Flann O'Brien, when writing as Myles na gCopaleen, published some pieces in the Irish Times which appear to be in Irish, but if read phonetically turn out to be in heavily accented English. For example, one short piece starts
Aigh nó a mean thú ios só léasaigh dat thí slíps in this clós, bhears a bíord, and dos not smóc bíocós obh de trobal obh straigeing a meaits.which reads as
I know a man who is so lazy that he sleeps in his clothes, wears a beard, and does not smoke because of the trouble of striking a match.I wanted to put this together with the idea that Japanese uses different orthographies for different things: hiragana for native words spelled phonetically, katakana for imported words spelled phonetically, kanji, which is pictographic, for most content-bearing words, and occasionally romaji, the Latin alphabet you are reading now. So then I might write a little Star Wars parody, in which the country bumpkin hero (るくさかいをくる) speaks hiragana, and the villain (ダルトベイダ), who is clearly foreign, speaks katakana. Yoda would of course speak Kanji, and, just possibly, Wookies and those little teddy bears would use romaji.
Naturally, I would also have needed to think about word order, especially for Yoda. Japanese is a head-final language, which means it generally puts the word with the most oomph at the end of each clause, so for example in a sentence the verb comes last. Thus for "I like drinking beer" you might say something like "watashi wa nomimoni wa biru ga suki desu", which reads roughly as with regards to me, in the matter of drink, beer, likeable is. (With apologies for any errors in this: it's more than 10 years since I studied Japanese.) Then everyone could talk like this, except for Yoda, who would use English word order. Because in the English version of Star Wars, backwards speaks does he.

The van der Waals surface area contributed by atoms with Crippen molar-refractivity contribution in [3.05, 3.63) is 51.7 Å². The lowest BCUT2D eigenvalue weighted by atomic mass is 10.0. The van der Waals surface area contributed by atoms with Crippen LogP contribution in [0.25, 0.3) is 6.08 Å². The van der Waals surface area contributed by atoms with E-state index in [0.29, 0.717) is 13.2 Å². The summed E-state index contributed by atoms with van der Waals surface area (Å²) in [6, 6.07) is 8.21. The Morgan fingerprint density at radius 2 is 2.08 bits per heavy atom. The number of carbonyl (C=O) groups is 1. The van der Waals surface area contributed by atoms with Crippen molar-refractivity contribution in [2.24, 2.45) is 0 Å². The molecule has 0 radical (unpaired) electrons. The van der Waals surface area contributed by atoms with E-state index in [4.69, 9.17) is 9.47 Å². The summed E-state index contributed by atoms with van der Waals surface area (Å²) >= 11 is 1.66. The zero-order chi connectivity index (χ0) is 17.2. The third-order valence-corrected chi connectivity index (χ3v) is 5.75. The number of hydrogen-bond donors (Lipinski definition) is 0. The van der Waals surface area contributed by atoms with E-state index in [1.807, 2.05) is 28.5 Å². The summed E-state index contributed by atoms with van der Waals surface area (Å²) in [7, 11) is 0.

Alas, I could never take this beyond the germ of an idea. But it does trigger off one other thought. There is a discussion of Yoda's syntax in an old language log posting, in which various word orders for Yoda's speech are discussed, and it is also pointed out that occasionally he follows ordinary English word order. The question that troubles me is that given that he can follow English word order, why doesn't he do so all the time? He has had (we assume) several hundred years of exposure to the the language, which is surely enough to smooth out his idio-grammatical quirks and get him to native speaker competence. Speaks funny, then why does he? I believe there can only be one answer: that Chomsky was right all along. The innate language component of Yoda's brain is such that he intrinsically cannot get the words in the right order, no matter how much he studies and attends the Berlitz school for Jedi. The universal grammar of Yoda sapiens just won't allow it.